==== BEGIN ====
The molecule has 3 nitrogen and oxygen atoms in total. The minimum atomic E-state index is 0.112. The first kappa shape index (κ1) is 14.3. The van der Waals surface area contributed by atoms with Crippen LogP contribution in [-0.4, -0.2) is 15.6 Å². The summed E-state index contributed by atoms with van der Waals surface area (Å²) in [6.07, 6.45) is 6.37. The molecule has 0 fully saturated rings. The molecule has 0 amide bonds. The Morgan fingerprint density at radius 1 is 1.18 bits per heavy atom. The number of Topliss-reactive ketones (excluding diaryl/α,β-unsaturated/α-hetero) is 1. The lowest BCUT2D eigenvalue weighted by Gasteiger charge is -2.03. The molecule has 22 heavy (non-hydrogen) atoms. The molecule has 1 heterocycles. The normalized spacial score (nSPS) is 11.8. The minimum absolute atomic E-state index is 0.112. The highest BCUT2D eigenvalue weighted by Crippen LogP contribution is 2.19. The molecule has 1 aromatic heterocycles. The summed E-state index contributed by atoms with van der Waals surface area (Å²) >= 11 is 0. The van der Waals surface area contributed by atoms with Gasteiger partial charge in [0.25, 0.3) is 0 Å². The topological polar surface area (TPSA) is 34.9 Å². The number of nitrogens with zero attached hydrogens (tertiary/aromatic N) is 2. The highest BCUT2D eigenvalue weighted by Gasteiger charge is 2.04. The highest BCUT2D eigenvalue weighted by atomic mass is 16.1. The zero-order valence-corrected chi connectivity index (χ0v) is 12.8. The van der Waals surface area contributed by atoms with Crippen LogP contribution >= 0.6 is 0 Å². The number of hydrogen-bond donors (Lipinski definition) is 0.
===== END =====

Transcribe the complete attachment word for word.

The molecule has 3 nitrogen and oxygen atoms in total. The minimum atomic E-state index is 0.112. The first kappa shape index (κ1) is 14.3. The van der Waals surface area contributed by atoms with Crippen LogP contribution in [-0.4, -0.2) is 15.6 Å². The summed E-state index contributed by atoms with van der Waals surface area (Å²) in [6.07, 6.45) is 6.37. The molecule has 0 fully saturated rings. The molecule has 0 amide bonds. The Morgan fingerprint density at radius 1 is 1.18 bits per heavy atom. The number of Topliss-reactive ketones (excluding diaryl/α,β-unsaturated/α-hetero) is 1. The lowest BCUT2D eigenvalue weighted by Gasteiger charge is -2.03. The molecule has 22 heavy (non-hydrogen) atoms. The molecule has 1 heterocycles. The normalized spacial score (nSPS) is 11.8. The minimum absolute atomic E-state index is 0.112. The highest BCUT2D eigenvalue weighted by Crippen LogP contribution is 2.19. The molecule has 1 aromatic heterocycles. The summed E-state index contributed by atoms with van der Waals surface area (Å²) >= 11 is 0. The van der Waals surface area contributed by atoms with Gasteiger partial charge in [0.25, 0.3) is 0 Å². The topological polar surface area (TPSA) is 34.9 Å². The number of nitrogens with zero attached hydrogens (tertiary/aromatic N) is 2. The highest BCUT2D eigenvalue weighted by Gasteiger charge is 2.04. The highest BCUT2D eigenvalue weighted by atomic mass is 16.1. The zero-order valence-corrected chi connectivity index (χ0v) is 12.8. The van der Waals surface area contributed by atoms with Crippen LogP contribution >= 0.6 is 0 Å². The number of hydrogen-bond donors (Lipinski definition) is 0.